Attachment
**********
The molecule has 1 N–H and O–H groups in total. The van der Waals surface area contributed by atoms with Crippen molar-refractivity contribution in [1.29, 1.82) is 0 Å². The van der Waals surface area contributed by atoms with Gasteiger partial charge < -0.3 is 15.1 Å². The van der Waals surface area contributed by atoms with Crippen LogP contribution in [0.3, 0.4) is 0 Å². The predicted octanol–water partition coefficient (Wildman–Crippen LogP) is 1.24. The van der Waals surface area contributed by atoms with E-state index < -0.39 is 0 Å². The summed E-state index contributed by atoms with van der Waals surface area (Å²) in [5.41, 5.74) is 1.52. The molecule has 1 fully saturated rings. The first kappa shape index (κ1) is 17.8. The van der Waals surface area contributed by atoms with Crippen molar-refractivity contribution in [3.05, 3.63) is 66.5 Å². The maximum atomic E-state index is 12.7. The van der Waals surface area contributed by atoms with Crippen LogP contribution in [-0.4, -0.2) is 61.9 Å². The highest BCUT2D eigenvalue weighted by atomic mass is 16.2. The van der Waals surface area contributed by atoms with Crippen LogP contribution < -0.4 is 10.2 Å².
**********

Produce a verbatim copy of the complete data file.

The molecule has 1 N–H and O–H groups in total. The van der Waals surface area contributed by atoms with Crippen molar-refractivity contribution in [1.29, 1.82) is 0 Å². The van der Waals surface area contributed by atoms with Gasteiger partial charge < -0.3 is 15.1 Å². The van der Waals surface area contributed by atoms with Crippen LogP contribution in [0.3, 0.4) is 0 Å². The predicted octanol–water partition coefficient (Wildman–Crippen LogP) is 1.24. The van der Waals surface area contributed by atoms with E-state index < -0.39 is 0 Å². The summed E-state index contributed by atoms with van der Waals surface area (Å²) in [5.41, 5.74) is 1.52. The molecule has 1 fully saturated rings. The first kappa shape index (κ1) is 17.8. The van der Waals surface area contributed by atoms with Crippen molar-refractivity contribution in [3.05, 3.63) is 66.5 Å². The maximum atomic E-state index is 12.7. The van der Waals surface area contributed by atoms with Crippen LogP contribution in [-0.4, -0.2) is 61.9 Å². The highest BCUT2D eigenvalue weighted by atomic mass is 16.2. The van der Waals surface area contributed by atoms with Crippen LogP contribution < -0.4 is 10.2 Å².